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As with the rest of Scripture, whatever is written in the book of Proverbs is reliable and trustworthy. More than that, it is authoritative and binding in all of life. Yet being proverbs (inspired and reliable though they are), there are some characteristics which people tend to forget.

Take as an example the fact that proverbs often deal with isolated dimensions of life. In "real life," there are many dimensions (not just one) that affect a person's life. As a result, the full impact of the proverb will not always be immediately visible.

Consider a proverb that shows a contrast between two opposing ways of life. Usually, the proverb will describe the one way of life as bringing beneficial consequences, and the other as bringing harmful consequences. Now, these two contrasting results (from the two contrasting ways of life) are accurately described. And if there were two people who were the opposite in this one specific area yet identical in every other way, they would receive opposite consequences (at least within the scope of this one area). Yet since so many other factors are involved in life, these contrasting results are not always visible in full force.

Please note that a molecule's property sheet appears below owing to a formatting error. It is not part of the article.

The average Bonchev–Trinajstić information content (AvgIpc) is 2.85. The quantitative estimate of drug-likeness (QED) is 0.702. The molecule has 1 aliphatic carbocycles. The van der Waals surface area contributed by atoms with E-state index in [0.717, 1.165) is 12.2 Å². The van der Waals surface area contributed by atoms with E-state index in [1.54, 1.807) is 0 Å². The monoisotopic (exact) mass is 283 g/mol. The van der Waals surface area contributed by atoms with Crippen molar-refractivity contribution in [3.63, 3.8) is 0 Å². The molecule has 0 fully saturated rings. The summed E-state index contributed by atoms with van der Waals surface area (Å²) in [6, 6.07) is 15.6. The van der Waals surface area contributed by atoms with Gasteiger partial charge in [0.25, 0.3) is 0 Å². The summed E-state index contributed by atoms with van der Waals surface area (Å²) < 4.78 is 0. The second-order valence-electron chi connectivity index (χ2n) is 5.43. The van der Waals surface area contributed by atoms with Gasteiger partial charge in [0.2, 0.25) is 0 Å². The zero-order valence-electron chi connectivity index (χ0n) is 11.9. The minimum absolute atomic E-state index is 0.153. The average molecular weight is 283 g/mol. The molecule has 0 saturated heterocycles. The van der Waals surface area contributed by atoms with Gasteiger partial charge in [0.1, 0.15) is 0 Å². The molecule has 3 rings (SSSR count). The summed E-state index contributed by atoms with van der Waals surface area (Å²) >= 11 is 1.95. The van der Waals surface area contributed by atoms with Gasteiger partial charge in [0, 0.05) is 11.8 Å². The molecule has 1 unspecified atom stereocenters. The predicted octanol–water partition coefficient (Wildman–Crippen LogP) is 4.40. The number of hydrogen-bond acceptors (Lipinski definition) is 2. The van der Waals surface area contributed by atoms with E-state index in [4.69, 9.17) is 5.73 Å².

Such factors include more than just our own consistent obedience (or disobedience) to other proverbs and teachings found in Scripture. People do not normally live in total isolation from each other. And the sinfulness or righteousness of the community (or nation) in which one lives will also have an influence on the extent to which he experiences God's blessing. There is also the dimension that we could call "temporary inconsistencies." (See Psalm 73 or the book of Job.) All of these factors (which we could perhaps call "environmental factors") must be taken into consideration.

In this life, one will not always be guaranteed that what is mentioned in any specific proverb will occur to the full extent that is stated. The multiplicity of factors that are part of one's life - both controllable and uncontrollable - will prevent this. But the likelihood or probability of such an outcome will increase, within the context of the other factors. The more a person follows the authoritative guidelines of the book of Proverbs, the more likely he will reap the beneficial consequences. The more a person goes against them, the more likely he will experience the destructive consequences that are warned against.